Public Papers - 1989
Remarks on Presenting the Presidential Medal of Freedom to Lech Walesa and the Presidential Citizen's Medal to Lane Kirkland
The President. Just before Christmas 1981, a darkness descended across Poland for the third time this century. What had begun as a year of hope and freedom ended in violence and repression. In snow-filled crossroads and town squares across Poland, iron tanks rumbled to a stop. Lech Walesa made the sign of the cross on the foreheads of his sleeping children and was taken away into the night. Solidarity, a movement embracing the Polish Nation, was outlawed. Communications with the outside world were cut. And Poland awoke to snow and steel and silence, an entire nation imprisoned.
But you can't lock up a dream. One by one, candles lit the windows of Poland's farmhouses and tenements, silent beacons of liberty still burning in the hearts of a brave and ancient people. And that Christmas Eve, not far from where we stand, a candle burned all night in the White House, like others all across America, glowing with solidarity with the Polish people.
When spring came, a time of renewal and rebirth, Lech Walesa's fate was still unknown. And as colleges and universities approached graduation, one by one, again and again, the same two names were heard. Lech Walesa and Solidarity. Of course, Lech Walesa could not come to accept those honorary degrees. And so, in crowded assembly halls and packed arenas across America, where every precious space was filled with proud and loving families, stage after stage held a single, unfilled place -- an empty chair, bearing only the Solidarity banner -- awaiting the release of Lech Walesa, the liberation of the Polish people.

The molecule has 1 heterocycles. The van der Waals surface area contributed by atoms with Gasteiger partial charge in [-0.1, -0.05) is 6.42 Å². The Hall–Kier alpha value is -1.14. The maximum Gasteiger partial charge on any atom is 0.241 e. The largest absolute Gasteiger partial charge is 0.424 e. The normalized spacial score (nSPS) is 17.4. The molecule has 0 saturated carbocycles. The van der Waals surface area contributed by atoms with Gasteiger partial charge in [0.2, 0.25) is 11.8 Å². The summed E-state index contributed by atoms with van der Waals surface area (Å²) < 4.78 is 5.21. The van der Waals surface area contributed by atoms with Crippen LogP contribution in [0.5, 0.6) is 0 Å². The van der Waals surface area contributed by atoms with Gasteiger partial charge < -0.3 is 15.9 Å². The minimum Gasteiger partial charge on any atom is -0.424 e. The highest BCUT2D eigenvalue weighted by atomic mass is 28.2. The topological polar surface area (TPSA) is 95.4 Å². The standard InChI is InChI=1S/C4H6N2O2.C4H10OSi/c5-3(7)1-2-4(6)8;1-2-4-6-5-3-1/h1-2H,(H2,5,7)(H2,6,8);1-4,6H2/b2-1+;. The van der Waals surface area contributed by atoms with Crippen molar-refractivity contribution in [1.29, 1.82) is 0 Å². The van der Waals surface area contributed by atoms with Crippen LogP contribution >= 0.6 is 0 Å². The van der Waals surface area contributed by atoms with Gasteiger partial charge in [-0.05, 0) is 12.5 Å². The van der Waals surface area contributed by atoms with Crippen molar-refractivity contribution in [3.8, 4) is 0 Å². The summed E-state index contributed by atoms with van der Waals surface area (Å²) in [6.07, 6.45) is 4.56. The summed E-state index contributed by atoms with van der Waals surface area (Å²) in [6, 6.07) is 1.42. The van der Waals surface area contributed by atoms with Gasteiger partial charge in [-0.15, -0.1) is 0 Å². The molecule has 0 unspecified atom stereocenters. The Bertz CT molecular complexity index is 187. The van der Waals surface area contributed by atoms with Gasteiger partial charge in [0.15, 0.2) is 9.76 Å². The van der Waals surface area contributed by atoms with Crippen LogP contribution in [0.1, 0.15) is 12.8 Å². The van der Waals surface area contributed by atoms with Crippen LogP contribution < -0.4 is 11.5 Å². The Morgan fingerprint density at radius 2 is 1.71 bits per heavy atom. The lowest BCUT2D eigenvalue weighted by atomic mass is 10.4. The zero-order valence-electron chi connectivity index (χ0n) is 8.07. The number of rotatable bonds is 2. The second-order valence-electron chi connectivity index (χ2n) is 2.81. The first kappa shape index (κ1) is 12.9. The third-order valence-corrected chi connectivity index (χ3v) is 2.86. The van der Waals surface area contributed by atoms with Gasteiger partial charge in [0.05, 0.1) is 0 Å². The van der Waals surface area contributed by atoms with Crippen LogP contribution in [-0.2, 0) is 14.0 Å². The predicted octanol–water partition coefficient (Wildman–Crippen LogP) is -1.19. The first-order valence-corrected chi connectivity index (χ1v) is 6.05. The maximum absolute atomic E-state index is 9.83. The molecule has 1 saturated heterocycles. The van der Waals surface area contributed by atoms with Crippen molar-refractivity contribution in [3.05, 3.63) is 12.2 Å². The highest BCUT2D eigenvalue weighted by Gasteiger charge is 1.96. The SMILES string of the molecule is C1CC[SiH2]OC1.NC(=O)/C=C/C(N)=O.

We saw empty chairs in Maine and Pennsylvania, Rhode Island and Illinois. And at Notre Dame, the crowd stood for 3 minutes in cheering tribute to the empty chair and the man who wasn't there. At Holy Cross, Lane Kirkland accepted the award on Lech Walesa's behalf. And back in Poland, in a humble wooden church on the outskirts of Gdansk, an empty chair was placed near the altar for the baptism of tiny Maria Victoria, Lech's seventh child, a little girl he'd never seen.
For 8 years, these empty chairs and the American people have waited for you to come. We waited because we believe in freedom. We waited because we believe in Poland. And we waited because we believe in you. And today the waiting is over. Lech Walesa, man of freedom, is at the White House. We think of it as the house of freedom. Lech Walesa, on behalf of the people of the United States, I am proud to say to you: Take your place in this house of freedom. Take your place in the empty chair. Now you can have a seat.